Sunday in Madrid

Today seemed like the quintessential winter Sunday in Madrid. Julia and I slept in late after enjoying churros and hot chocolate at San Gines, a bustling shop that’s been dishing out sweets 24 hours a day since 1894.

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Around noon we set out to explore El Rastro, Madrid’s street market. Sadly I don’t have any pictures; the market is so crowded and pickpockets so frequent that I didn’t want to risk pulling out expensive gadgets. El Rastro looks like an oversize Berkeley flea market. There are stalls with everything imaginable – incense burners next to rows of blue jeans next to handbags made from old records.

We also stumbled on Madrid’s chain store Taste of America, where those missing the US can buy Skippy peanut butter for $8.90. It funny how many of the products there we’d never heard of! IMG_5981

After the flea market, my friends and I wandered around El Retiro park. There were lots of roller bladers and runners out, as well as families out with kids in strollers.


We found one bizarre exhibit in one of the park’s buildings. First came these feet, which were motorized and walking on a loop.


Next came a parked trailer with a sleeping woman inside. Crickets chirping and the sounds of twigs breaking added to the room’s ambiance.


We never found out what the exhibit was, but we weren’t at all sure we’d make it out alive… Luckily, we escaped the building and enjoyed another few hours of sunlight in the park before heading home to catch up on our minimal, yet still neglected, homework.



Granada Part 1: Flamenco

One of our nights in Granada was dedicated to a flamenco show!


The show was in a huge cave in one of the Granada hills and was put on by a group of three gypsy families.


The costumes, lights, and dancing made the scene sultry and vibrant.


It was interesting to see how the dancers interacted with each other. It was clear at some moments that they were related; in one dance, it looked like there was a mother and two daughters all dancing together! The dances were passionate and emotional, and most seemed to be playing out scenes of competitions, fights, and even a marriage. Each swirl of their huge skirts was calculated for optimal dramatic effect, and the whole group clapped together as the dancers gained momentum until the end of the song.


In the final dance, they brought out a number of people from the audience. One of our professors could actually dance pretty well! A number of the students tried to mimic the moves, but none looked particularly graceful next to the gypsies. Watching the students flail made us all realize how talented the dancers really were. It was an impressive show!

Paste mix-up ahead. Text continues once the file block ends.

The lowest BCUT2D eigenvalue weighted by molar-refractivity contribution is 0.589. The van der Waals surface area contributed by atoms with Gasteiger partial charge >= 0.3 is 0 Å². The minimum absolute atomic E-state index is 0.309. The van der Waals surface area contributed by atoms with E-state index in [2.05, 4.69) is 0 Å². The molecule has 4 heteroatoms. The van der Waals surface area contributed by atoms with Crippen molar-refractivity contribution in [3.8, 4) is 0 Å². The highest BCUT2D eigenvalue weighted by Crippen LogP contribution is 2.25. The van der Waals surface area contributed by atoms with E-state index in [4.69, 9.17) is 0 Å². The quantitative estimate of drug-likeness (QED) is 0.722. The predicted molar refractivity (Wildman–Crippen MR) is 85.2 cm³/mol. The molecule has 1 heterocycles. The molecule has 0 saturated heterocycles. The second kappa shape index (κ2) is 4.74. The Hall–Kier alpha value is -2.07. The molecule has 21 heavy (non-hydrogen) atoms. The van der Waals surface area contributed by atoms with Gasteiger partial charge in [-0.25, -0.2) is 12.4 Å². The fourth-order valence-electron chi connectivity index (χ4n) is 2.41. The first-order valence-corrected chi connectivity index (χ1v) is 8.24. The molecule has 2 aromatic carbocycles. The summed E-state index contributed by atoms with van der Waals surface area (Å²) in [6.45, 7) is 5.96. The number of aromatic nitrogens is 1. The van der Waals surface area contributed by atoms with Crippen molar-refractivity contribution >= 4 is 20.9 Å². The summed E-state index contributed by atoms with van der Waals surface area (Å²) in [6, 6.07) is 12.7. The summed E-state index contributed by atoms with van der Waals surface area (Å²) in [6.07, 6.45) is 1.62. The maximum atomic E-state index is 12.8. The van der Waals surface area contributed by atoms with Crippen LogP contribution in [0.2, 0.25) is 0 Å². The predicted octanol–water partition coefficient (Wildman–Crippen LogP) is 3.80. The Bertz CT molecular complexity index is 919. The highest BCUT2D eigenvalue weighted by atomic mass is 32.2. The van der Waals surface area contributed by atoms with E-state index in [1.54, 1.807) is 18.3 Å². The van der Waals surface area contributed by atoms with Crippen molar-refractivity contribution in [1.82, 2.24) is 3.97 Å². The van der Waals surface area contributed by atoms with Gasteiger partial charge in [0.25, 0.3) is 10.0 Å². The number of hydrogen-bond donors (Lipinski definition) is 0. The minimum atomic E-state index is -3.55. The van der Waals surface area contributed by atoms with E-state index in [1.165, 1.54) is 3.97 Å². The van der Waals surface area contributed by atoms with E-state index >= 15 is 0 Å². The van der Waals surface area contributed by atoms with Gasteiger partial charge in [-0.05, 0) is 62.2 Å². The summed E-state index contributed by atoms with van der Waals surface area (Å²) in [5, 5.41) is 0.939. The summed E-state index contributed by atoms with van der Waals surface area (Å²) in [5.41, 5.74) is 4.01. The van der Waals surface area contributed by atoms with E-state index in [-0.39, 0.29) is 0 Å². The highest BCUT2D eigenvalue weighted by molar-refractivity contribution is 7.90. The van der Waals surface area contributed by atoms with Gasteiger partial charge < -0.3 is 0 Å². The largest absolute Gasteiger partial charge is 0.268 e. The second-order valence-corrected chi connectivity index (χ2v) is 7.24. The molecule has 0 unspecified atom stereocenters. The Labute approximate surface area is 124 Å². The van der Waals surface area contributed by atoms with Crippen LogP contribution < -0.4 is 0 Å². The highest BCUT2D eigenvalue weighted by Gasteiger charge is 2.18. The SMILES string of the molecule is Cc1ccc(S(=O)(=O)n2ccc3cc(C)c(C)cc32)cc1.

Arriving in Madrid

Last Thursday night I finally arrived in Madrid! After an eight-hour bus ride from Lisbon, my seminar finally made it to the city we’ve all been waiting for. My host mother’s name is Mercedes. She’s a retired lawyer with two adult kids, and knows enough English that we can communicate with a combination of hand motions and garbled speech (if only I knew Spanish better…). Julia, the girl from Amherst who I’m living with, knows more Spanish than I do and can communicate more. We live in a small, beautifully arranged apartment in the neighborhood of the Retiro, Madrid’s big central park.

IMG_5853Friday morning was dedicated to a long, tedious school orientation. Luckily, Mercedes went with us on the Metro to school; otherwise we would have been late! Julia and I ate lunch with a few friends in a beautiful outdoor plaza. It’s chilly here but very sunny, and sitting outside provided ample opportunity for people (and bird, and cat) watching. The rest of the day was spent sorting out some logistics, then walking around Retiro park. The park is huge and Julia and I had no idea where we ended up. We did find a cute pond with plenty of ducks. There were lots of people out running, roller-blading, or strolling through the long paths. I imagine the park will be even prettier come spring!


Yesterday, Julia and I continued to explore the city on foot, both on our own and with a school-led walking tour. The tour wasn’t very good (our guide didn’t know too much about the city), but we got to see many of the major sites – the Plaza Mayor, Sol, the opera house, and more.


Julia and I spent the remainder of the afternoon in the National Archeological Museum.

IMG_5866 It’s a good thing I’m traveling with someone who’s as much of a museum nerd as I am! After the museum we stopped in a cafe for mugs of thick, steaming hot chocolate, then headed home for dinner.


It’s overwhelming to see how much this city has to offer. I barely know how to begin getting to know it’s many twisting alleyways, dim coffee shops, and sprawling plazas. I’m not sure how the next few months will unfold here, but I’m excited to find out!

Castle Living

On the road between Cordoba and Granada, we stopped at an incredible medieval castle!


The scene was right out of a storybook: the castle on the top of the hill, a small, whitewashed town below, and sheep grazing on the mountainside.


The group explored the inside of the castle, supposedly completing an assignment about the various strategic elements of castle life, but in reality just exclaiming at the views and running through the spiral staircases.


Here’s me at the top!


One room was dedicated to a “screeming” of a siege. A 3D model of the castle was printed onto a white platform, and a movie of the siege was projected on top, complete with tiny horses and fiery cannons.